Monday, August 27, 2012

Bacteremia in patients hospitalized with cellulitis

Bacteremia in patients hospitalized with cellulitis


[Article in Spanish]


Servicio de Clínica Médica, Hospital Británico de Buenos Aires.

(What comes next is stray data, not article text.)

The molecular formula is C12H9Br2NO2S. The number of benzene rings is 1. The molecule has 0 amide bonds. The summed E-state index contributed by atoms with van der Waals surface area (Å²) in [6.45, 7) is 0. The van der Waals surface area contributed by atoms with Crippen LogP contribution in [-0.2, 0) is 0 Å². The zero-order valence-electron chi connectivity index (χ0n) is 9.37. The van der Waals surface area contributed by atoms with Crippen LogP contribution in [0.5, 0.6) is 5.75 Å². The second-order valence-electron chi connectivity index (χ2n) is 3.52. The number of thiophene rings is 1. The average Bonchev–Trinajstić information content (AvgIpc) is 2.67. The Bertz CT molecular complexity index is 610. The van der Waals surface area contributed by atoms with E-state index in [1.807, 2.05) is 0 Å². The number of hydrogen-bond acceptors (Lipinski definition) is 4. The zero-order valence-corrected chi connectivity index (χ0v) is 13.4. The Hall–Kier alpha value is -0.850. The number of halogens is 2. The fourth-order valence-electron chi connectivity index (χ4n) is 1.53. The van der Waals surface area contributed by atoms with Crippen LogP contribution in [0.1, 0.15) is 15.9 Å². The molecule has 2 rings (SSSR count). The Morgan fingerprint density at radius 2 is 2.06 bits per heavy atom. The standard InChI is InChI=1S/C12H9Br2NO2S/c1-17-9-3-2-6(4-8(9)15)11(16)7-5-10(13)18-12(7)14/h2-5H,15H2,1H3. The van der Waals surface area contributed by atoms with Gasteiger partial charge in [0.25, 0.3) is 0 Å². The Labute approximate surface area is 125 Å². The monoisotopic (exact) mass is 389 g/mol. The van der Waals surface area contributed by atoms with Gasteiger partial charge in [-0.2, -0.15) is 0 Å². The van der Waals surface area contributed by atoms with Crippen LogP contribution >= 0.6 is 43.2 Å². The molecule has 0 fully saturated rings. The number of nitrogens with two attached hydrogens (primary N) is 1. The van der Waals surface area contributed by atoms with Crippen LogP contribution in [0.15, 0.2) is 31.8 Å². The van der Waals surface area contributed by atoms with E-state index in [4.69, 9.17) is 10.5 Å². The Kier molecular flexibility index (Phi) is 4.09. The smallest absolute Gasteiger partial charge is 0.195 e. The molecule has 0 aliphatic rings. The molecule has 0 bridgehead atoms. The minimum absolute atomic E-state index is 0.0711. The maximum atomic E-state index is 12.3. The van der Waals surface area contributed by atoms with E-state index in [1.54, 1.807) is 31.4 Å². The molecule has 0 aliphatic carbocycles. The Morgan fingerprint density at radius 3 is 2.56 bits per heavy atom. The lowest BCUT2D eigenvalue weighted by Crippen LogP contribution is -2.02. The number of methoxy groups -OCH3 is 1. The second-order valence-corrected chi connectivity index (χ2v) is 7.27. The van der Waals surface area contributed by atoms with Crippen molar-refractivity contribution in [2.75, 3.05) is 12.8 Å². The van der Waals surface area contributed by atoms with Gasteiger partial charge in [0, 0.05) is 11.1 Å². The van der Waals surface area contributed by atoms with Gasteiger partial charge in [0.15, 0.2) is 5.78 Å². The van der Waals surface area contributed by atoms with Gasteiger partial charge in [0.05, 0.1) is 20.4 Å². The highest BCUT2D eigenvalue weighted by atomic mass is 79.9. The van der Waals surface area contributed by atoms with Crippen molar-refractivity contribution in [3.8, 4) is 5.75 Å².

Cellulitis is an acute inflammation of dermis and subcutaneous tissue, usually complicating wounds, ulcers, or dermatosis. Even though in these cases it is recommended to perform culture from skin and soft tissue samples, the utility of blood cultures remains controversial due to the low frequency of positive results. Here we report the prevalence of bacteremia in patients with cellulitis admitted in our Hospital, and evaluate the presence of risk factors associated with the occurrence of this event. Clinical records of patients with diagnosis of cellulitis admitted between June 2007 and March 2010 were retrospectively reviewed. Patients without skin and soft tissue culture and/or blood cultures were excluded. Demographic data, presence of comorbidities, and culture results were analyzed. In this period, 140 patients were admitted with this diagnosis. Fifty six (40%) of them had positive skin and soft tissue cultures; where methicillin resistant Staphylococcus aureus (MRSA) was the most frequently isolated bacterium species (35.7%). Bacteremia was detected in 8.6% of these cases, where the most frequently isolated bacteria were Group G Beta haemolytic Streptococcus (33%). Bacteremia was significantly associated with longer hospital stay (10.5 ± 8.98 vs. 4.9 ± 6, p = 0.004). The following variables were significantly associated with the occurrence of positive blood cultures: diabetes (41.7% vs. 14.1%; p = 0.02; OR 4.4), positive skin and soft tissue culture (75% vs. 35.2%; p = 0.01; OR 5.5), alcoholism (16.7% vs. 3.9%; p = 0.01; OR 4.9), and chronic obstructive pulmonary disease (16.7% vs. 0.78%; p = 0.01; OR 25.4).

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